Spirits in the Material World
|"Spirits in the Material World"|
|Single by The Police|
|from the album Ghost in the Machine|
|Released||11 December 1981 (United Kingdom)
1982 (United States)
|Format||Vinyl record (7")|
|Label||A&M – AMS 8194|
|The Police singles chronology|
US 7-Inch Single cover
"Spirits in the Material World" is a song by rock trio The Police, written by Sting. It is the opening track for their 1981 album Ghost in the Machine. The song features bass, guitar, synthesizer, drums, saxophone, and vocals. It has a Jamaican Ska beat which changes to a swaggering rock beat in the chorus. It was released as a single in 1981 and reached No. 12 in the United Kingdom and No. 11 in the US in early 1982.
Background [ edit ]
'Spirits in the Material World' was written on one of those Casio keyboards while I was riding in the back of a truck somewhere. I just tap, tap, tap and there it was, just by accident. That was the first time I'd ever touched a synthesizer, that album.— Sting, Synchronicity Tour Program, 1983
Andy Summers' presence on the studio track is considerably less pronounced than on the vast majority of Police songs, and in fact, Sting wanted to record it without him entirely. Having written the song on a synthesizer, he wanted for it to use synthesizer instead of guitar, and to play the synthesizer part himself. Summers thought the synthesizer part should be replaced by guitar, and after considerable argument, they compromised by recording the part on both instruments, with a mix such that the synthesizer drowned out much of Summers's guitar. In live performances this part was played on guitar only, with synthesizer used only for background chords. The bass part for the song is distinctively complex, with music producer and cognitive psychologist Daniel Levitin writing that it "takes this rhythmic play to such an extreme that it can be hard to tell where the downbeat even is." The track was recorded at Air Studios Montserrat.
The lyrics comment on the nature of man's existence and the failure of his earthly institutions.
"Spirits in the Material World" eventually saw single release in 1981 as the follow-up to "Every Little Thing She Does Is Magic," making it the third single from Ghost in the Machine in Britain and the second in America. The single, while not as successful as its predecessors, peaked at No. 12 in Britain and No. 11 in America. It was followed up by "Secret Journey" in America.
The UK B-side of "Spirits in the Material World," "Low Life," was written by Sting around 1977 in the back of a German tour bus. Although the band's drummer Stewart Copeland claimed to have "always loved the song," guitarist Andy Summers claimed that "Neither Stewart or I liked 'Low Life.' I thought the lyric was snobby and it had a kind of corny jazziness to it." The American B-Side, an instrumental song titled "Flexible Strategies", was recorded in Canada while the band jammed for ten minutes while working on Ghost in the Machine, when word came for them to create a B-Side. According to Stewart Copeland, recording this particular song was a disgrace. 
Live performances [ edit ]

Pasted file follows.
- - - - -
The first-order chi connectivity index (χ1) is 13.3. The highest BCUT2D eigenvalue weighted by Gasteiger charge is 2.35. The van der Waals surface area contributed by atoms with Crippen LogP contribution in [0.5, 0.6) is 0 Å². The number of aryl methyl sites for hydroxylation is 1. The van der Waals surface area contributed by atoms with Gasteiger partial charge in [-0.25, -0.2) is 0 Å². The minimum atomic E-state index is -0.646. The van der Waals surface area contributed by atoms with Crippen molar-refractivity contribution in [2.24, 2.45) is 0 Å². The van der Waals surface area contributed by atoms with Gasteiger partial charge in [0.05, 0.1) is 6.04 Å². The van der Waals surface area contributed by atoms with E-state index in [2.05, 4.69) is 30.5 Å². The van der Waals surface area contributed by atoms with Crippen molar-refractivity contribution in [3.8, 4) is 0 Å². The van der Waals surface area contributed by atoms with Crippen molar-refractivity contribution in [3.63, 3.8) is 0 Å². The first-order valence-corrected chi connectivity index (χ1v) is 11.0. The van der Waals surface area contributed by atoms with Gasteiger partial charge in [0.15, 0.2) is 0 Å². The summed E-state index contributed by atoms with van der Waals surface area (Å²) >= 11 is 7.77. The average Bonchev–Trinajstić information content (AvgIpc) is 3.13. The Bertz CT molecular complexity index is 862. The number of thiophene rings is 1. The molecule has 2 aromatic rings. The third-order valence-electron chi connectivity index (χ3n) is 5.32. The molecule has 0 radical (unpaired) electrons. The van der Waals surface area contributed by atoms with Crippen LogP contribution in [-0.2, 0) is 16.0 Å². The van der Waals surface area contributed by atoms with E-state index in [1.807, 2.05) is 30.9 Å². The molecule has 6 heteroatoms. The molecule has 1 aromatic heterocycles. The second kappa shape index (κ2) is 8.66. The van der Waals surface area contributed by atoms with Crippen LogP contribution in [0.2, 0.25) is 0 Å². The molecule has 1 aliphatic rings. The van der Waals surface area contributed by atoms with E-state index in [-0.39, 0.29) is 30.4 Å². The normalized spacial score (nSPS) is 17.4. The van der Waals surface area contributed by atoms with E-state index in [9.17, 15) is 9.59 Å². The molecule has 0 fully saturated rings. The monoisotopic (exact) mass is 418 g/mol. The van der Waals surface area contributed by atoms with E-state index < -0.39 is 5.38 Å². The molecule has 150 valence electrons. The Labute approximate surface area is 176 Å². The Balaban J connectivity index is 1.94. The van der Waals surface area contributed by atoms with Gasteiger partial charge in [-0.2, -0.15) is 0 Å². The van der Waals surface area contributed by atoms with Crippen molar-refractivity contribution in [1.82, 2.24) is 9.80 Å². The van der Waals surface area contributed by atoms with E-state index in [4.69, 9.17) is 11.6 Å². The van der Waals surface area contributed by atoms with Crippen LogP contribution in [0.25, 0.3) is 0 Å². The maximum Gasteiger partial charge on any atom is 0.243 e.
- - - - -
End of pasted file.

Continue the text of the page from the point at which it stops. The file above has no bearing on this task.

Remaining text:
The band performed the song live during the Ghost in the Machine and Synchronicity tours (the latter of which was included on their Live! album) and it was also included on their first North American setlist during their reunion tour.
Since the break-up of the Police, Sting has often performed the song on solo tours.
In all live performances, the song is played in a different key from the studio version. In most live versions of the song, Sting starts playing the original bassline, then switches to a more simplified one to play while singing.
Personnel [ edit ]
- Sting – bass guitar, synthesizer, saxophone, lead and backing vocals
- Andy Summers – guitar
- Stewart Copeland – drums
- Olaf Kubler – saxophone on "Low Life"
Track listing [ edit ]
7": A&M / AMS 8194 (UK) [ edit ]
- "Spirits in the Material World" – 2:59
- "Low Life" – 3:45
7": A&M / AM 2390 (US) [ edit ]
- "Spirits in the Material World" – 3:01
- "Flexible Strategies" – 3:44
Charts [ edit ]
|Australian Kent Music Report||50|
|Canadian RPM Top Singles||13|
|Dutch Singles Chart||6|
|French Singles Chart||4|
|German Singles Chart||44|
|Irish Singles Chart||6|
|UK Singles Chart||12|
|US Billboard Hot 100||11|
|US Billboard Top Rock Tracks||7|
Cover versions [ edit ]
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- In 1991, Michael Manring did an instrumental version of the song on his album Drastic Measures.
- In 1995, reggae artist Pato Banton covered the song for the soundtrack to Ace Ventura: When Nature Calls. Sting is featured in the song. The song entered the UK charts at number 36 in January 1996 and stayed there for two weeks. Banton later rerecorded the song (without Sting) for his greatest hits album in 2008.
- The Puerto Rican metal band Puya did a Spanish-language version called "Almas" for the Police tribute album Outlandos d'Americas.
- On the 2007 Six Degrees Records compilation Backspin, A Six Degrees 10 Year Anniversary Project Karsh Kale covered "Spirits in the Material World".
- In 2006, Q magazine issued a CD "Q Covered – The Eighties" on which Cord covered the song.
References [ edit ]
- The Police in the UK Charts, The Official Charts.
- "The Police – Chart history". Billboard. Retrieved 28 March 2014.
- "Spirits In The Material World, 7"". sting.com. Retrieved 12 April 2017.
- Summers, Andy (2007). One Train Later, 1st Edition (St. Martin's Griffin), page 295-6.
- J., Levitin, Daniel (2006). This is your brain on music : the science of a human obsession. New York, N.Y.: Dutton. ISBN 0525949690. OCLC 65197831.
- The Police Message in a Box booklet Page 58.
- Sutcliffe, Phil (1993). "The B-sides and Other Obscure Releases". In Message in a Box: The Complete Recordings (pp.57–59) [Boxed set booklet]. A&M Records Ltd.
- UK Singles Chart for the week of January 20, 1996, The Official Charts.